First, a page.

Friday, July 11, 2014

Hillside blinds, poison birds

Today Laddie and I worked with a single assistant at a location that contains a 45 degree slope between one field and another. The slope is approximately 150y end to end and about ten yards wide (that is, from the high edge to the low edge), ideal for the drill I wanted to work with Laddie on today.

Laddie ran about a dozen blinds, in each case from a starting point midway down the slope to a black bumper about 80y away, also midway down the slope. We ran in both directions for variety, sometimes using a lining pole to mark the black bumper and sometimes not. The advantage of the lining pole, from a training perspective, was that Laddie ran the entire distance staying at the midpoint of the slope when the pole was visible, whereas he tended to drift uphill when it wasn't there. The disadvantage was that it apparently made the challenge of ignoring the diversion easier.

What diversion? Oh, I haven't mentioned that yet. Except for the first time or two that Laddie ran the blinds, I had our bird-girl throw a white bumper. The early throws were from the bottom of the hill, about a third of the way from the start line to the black bumper, and thrown away from the slope. To increase difficulty, she moved away from the start line and closer to the black bumper to make the throw. Another way to increase difficulty was for her to move toward the middle of the field and throw toward the slope. Most difficult was for her to stand at either the top of the slope or the bottom and throw over the line Laddie would be running, a blind's relationship to a mark called "under the arc".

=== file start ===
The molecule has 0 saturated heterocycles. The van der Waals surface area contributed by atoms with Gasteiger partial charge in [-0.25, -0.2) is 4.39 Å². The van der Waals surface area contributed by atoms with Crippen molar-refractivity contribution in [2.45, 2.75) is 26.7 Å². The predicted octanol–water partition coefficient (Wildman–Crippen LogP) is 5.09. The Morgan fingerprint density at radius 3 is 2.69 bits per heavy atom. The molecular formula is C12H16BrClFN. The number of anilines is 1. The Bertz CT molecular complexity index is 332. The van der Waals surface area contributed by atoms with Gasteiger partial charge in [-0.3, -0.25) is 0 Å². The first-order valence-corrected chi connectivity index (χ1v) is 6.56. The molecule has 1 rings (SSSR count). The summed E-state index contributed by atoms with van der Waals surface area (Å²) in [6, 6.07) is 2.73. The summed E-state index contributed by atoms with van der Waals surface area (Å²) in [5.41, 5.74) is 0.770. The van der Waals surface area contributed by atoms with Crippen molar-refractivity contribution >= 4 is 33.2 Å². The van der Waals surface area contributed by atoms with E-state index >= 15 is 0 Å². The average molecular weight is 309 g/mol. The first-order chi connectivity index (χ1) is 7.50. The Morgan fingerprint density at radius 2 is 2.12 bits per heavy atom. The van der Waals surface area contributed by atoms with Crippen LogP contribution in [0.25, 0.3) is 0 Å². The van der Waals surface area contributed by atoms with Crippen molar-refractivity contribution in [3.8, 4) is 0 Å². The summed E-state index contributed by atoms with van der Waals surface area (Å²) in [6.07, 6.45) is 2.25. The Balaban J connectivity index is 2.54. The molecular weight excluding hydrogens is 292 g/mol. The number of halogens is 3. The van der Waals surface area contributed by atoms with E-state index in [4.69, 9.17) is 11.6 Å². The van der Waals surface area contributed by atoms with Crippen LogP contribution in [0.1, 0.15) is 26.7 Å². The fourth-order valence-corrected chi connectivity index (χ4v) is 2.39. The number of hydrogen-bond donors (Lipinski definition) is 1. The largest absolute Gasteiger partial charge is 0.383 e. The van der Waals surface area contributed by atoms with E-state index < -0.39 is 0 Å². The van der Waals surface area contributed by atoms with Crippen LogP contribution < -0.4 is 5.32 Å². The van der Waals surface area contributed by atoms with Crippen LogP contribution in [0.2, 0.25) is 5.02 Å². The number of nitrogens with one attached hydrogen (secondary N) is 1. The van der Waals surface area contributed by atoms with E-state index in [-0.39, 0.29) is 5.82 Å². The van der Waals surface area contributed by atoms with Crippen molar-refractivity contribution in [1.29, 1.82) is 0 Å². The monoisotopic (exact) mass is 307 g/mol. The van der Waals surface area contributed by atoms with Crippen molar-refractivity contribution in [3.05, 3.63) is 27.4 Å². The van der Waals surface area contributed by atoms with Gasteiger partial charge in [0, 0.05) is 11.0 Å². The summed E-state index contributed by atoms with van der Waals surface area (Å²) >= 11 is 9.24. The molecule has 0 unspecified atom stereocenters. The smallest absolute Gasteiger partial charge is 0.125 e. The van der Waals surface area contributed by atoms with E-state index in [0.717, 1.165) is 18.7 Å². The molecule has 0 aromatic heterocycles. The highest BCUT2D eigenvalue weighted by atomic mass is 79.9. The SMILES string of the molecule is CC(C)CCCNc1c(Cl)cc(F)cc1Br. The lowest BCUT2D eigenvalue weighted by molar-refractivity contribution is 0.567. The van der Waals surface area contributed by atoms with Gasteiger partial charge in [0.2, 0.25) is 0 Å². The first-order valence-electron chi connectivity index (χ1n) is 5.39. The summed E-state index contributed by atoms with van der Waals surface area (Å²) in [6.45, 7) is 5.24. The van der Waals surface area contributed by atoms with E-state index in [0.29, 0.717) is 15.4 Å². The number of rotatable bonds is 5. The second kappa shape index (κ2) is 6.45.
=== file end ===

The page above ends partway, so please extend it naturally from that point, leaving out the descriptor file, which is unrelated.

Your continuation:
The setup I'm describing is similar to an invaluable drill Alice Woodyard sent me to use with Lumi and Laddie when they were first training to run blinds, but that was on flat ground, the lining pole was always present, the bumpers at the pole were white, and the diversion bird (a real bird in those days) was thrown and retrieved before the dog was sent to pick up a bumper. This  prepared the dogs for every relationship between a thrower's position and the line to a blind run in that gun station's proximity.

Today's drill would not have been suitable for Lumi and Laddie in those days, because in today's drill, I sent Laddie to pick up the black bumper on the hillside first, while the white bumper the bird-girl had just thrown  lay there on the ground as a powerful diversion. After Laddie returned with the black bumper, I released him to pick up the white bumper next, which he was always excited to do.

A mark that's thrown but left alone while the dog then runs a blind is called a "poison bird". I haven't seen many of them in competition, but I've heard that they are sometimes used in master hunt tests and all-age field trial stakes. The most difficult would be an under-the-arc poison bird using a flyer, and I've heard that even that variation sometimes occurs.

We weren't working with birds today, much less flyers, but Laddie did get practice running a good number of poison bird placements, including today's most difficult variation to end the day - the poison bird thrown far from the start line from the bottom of the slope to the top, the blind run under the arc, and no lining pole at the black bumper.

At the same time, Laddie also got a good bit of practice running along a slope at midpoint between top and bottom, a valuable skill in its own right and, I thought, a helpful complement to the poison bird setups.

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